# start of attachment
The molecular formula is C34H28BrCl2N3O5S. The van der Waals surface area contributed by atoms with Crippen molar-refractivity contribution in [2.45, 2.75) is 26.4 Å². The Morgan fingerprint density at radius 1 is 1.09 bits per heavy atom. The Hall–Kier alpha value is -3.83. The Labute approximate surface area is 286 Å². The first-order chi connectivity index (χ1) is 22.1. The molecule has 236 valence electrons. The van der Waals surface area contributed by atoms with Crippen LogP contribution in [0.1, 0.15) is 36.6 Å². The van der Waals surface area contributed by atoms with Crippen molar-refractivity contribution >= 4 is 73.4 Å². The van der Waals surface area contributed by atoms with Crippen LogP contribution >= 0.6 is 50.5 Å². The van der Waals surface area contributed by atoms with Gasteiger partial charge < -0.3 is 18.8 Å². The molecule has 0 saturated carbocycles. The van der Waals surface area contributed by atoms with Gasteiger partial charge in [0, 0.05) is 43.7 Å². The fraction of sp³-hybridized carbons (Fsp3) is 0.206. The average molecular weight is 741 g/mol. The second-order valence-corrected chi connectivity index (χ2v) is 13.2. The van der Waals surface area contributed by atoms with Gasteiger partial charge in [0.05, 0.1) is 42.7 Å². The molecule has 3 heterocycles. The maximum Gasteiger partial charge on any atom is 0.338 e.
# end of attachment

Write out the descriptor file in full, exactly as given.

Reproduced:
The molecular formula is C34H28BrCl2N3O5S. The van der Waals surface area contributed by atoms with Crippen molar-refractivity contribution in [2.45, 2.75) is 26.4 Å². The Morgan fingerprint density at radius 1 is 1.09 bits per heavy atom. The Hall–Kier alpha value is -3.83. The Labute approximate surface area is 286 Å². The first-order chi connectivity index (χ1) is 22.1. The molecule has 236 valence electrons. The van der Waals surface area contributed by atoms with Crippen LogP contribution in [0.1, 0.15) is 36.6 Å². The van der Waals surface area contributed by atoms with Crippen molar-refractivity contribution >= 4 is 73.4 Å². The van der Waals surface area contributed by atoms with Crippen LogP contribution >= 0.6 is 50.5 Å². The van der Waals surface area contributed by atoms with Gasteiger partial charge < -0.3 is 18.8 Å². The molecule has 0 saturated carbocycles. The van der Waals surface area contributed by atoms with Gasteiger partial charge in [0, 0.05) is 43.7 Å². The fraction of sp³-hybridized carbons (Fsp3) is 0.206. The average molecular weight is 741 g/mol. The second-order valence-corrected chi connectivity index (χ2v) is 13.2. The van der Waals surface area contributed by atoms with Gasteiger partial charge in [0.05, 0.1) is 42.7 Å². The molecule has 3 heterocycles. The maximum Gasteiger partial charge on any atom is 0.338 e.